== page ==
'Megalomaniac', 'suspicious', 'selfish', 'sectarian': Why critics' tags about Narendra Modi don't wash

Even as COVID-19 sweeps the world ravaging economy after economy, opeds have started emerging on Prime Minister Narendra Modi’s apparent failure to spearhead reforms and handle bureaucracy, as well as his alleged personality traits like “megalomania”, “suspicion of experts”, “reluctance to share credit”, and “his inability to transcend sectarian ideology”

Abhijit Majumder June 10, 2020 10:01:15 IST
'Megalomaniac', 'suspicious', 'selfish', 'sectarian': Why critics' tags about Narendra Modi don't wash

The storm hasn’t ended, but blaming the tree for the fallen fruits has begun. Even as COVID-19 sweeps the world ravaging economy after economy, opeds have started emerging on Prime Minister Narendra Modi’s apparent failure to spearhead reforms and handle bureaucracy, as well as his alleged personality traits like “megalomania”, “suspicion of experts”, “reluctance to share credit”, and “his inability to transcend sectarian ideology”.

The timing of these pieces is important. India seems to be emerging from a crippling pandemic situation largely unscathed, compared to other major democracies. Its death rate of 2.8 per 100 confirmed cases is less than half of the world average of 5.74. Economic activity is limping back. Public opinion has not turned against the government. In fact, after one year of his second term and despite a global slowdown combined with viral devastation, his rankings are higher than other world leaders and trust in him is intact.

There have of course been inadequacies in handling a massive migrant workers’ homecoming crisis. Relief measures announced and implemented so far have a strong whiff of window-dressing and may not be enough.

But the prime minister’s haters expected far more devastation and chaos. They have been let down.

So, while there is frustration among his opponents that such a momentous calamity is going to waste, they also have a creeping fear that a second wave of civilisational course corrections like the scrapping of Article 370 and the Citizenship Amendment Act will be unleashed as the disease ebbs, lockdown opens and Parliament meets for the Monsoon Session.

Megalomaniac suspicious selfish sectarian Why critics tags about Narendra Modi dont wash

File image of Prime Minister Narendra Modi. ANI

The accusation of Modi's megalomania, excessive self-projection and making every event a public relations spectacle is not new. But one has to understand that he is up against the relentless image-building — to the point of hijacking the Gandhi surname — of the Nehru family.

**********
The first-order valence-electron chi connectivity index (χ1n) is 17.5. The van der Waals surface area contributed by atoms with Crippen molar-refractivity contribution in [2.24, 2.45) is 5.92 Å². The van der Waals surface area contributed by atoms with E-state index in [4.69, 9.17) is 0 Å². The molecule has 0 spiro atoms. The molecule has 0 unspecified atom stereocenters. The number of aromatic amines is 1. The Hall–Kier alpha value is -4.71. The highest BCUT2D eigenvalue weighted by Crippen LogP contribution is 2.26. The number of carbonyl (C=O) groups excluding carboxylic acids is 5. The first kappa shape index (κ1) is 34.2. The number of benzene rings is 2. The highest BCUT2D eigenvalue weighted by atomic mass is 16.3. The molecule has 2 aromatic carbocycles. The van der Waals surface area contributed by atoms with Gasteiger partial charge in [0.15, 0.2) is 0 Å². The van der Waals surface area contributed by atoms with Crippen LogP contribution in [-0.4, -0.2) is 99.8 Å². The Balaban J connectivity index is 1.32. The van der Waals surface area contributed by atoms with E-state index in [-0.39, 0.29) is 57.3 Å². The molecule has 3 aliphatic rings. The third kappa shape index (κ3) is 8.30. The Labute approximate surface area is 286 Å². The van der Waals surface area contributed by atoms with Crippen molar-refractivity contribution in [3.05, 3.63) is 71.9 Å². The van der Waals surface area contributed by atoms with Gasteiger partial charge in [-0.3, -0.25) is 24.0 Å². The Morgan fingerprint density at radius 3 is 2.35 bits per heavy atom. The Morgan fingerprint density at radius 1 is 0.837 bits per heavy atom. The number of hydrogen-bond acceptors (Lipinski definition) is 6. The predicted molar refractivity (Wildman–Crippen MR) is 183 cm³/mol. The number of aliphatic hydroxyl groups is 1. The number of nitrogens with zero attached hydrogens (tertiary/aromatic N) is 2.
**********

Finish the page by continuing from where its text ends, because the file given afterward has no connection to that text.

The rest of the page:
To stand a chance against the Nehru-Gandhis, Modi had to launch an image exercise to counter seven decades of 'mai-baap sarkar' superbranding. The poorest in the remotest corners of the country remained poor, but knew only one symbol to stamp on: The Hand.

Modi had to change that. His ruthless self-projection is well thought out and deliberate.

It is also facile to say the prime minister is suspicious of bright minds and experts. This is a man who handpicked the likes of Ajit Doval, S Jaishankar, Suresh Prabhu, Hardeep Puri and Syed Akbaruddin. He went with Raghuram Rajan for long despite Rajan being a UPA appointee. He built robustly on Aadhaar, coopting its creator, technocrat and 2014 Congress candidate Nandan Nilekani.

He is right in mistrusting part of the bureaucracy addled by Congress patronage for decades and still loyal to its old masters. If at all, it has been the prime minister's failure to weed out that ecosystem that throws a spanner in almost every well-intentioned move.

The Modi government deserves criticism for stymieing investor sentiment and making taxation a whole lot more punishing and complicated, but one cannot dismiss the reformist instincts of a person who had the courage to carry out demonetisation and bring in the Insolvency and Bankruptcy Code and the Goods and Services Tax. Even during the COVID-19 outbreak, disallowing global tenders up to Rs 200 crore for the benefit of local companies and proposing deep changes in the APMC Act to help farmers freely sell their produce anywhere are big steps.

Modi is among rare leaders who start a speech thanking a long list of local leaders, many of them too obscure for national media to recognise. He let Amit Shah have a trailblasing run with entire spotlight in the first six months of the second term, repeatedly backed Nirmala Sitharaman in public despite trenchant attacks by critics.

In contrast, recall the towering icons that Jawaharlal Nehru had pushed out of limelight and sidelined mercilessly. How many leaders have Indira Gandhi or Rajiv Gandhi shared credit with? Rahul Gandhi did not even give his party’s own serving prime minister due respect, tearing up in public an ordinance passed by the Cabinet while Manmohan Singh was on a foreign tour.

The charge of Modi being communal is dead meat. He has been unapologetically against the politics of appeasement and minority-ism and in that lies his appeal. The secular intelligentsia will never talk about the slew of schemes, loans for traditional crafts, educational scholarships and other measures Modi’s minority affairs ministry has taken.

The prime minister's biggest challenge now is to fix the economy, not listen to habitual whiners who would go to any length, even ally with sinister forces, to restore the old order. A sure way for the prime minister to snatch political downfall from the jaws of unassailability would be to listen to his self-appointed ‘secular’ and ‘liberal’ critics.

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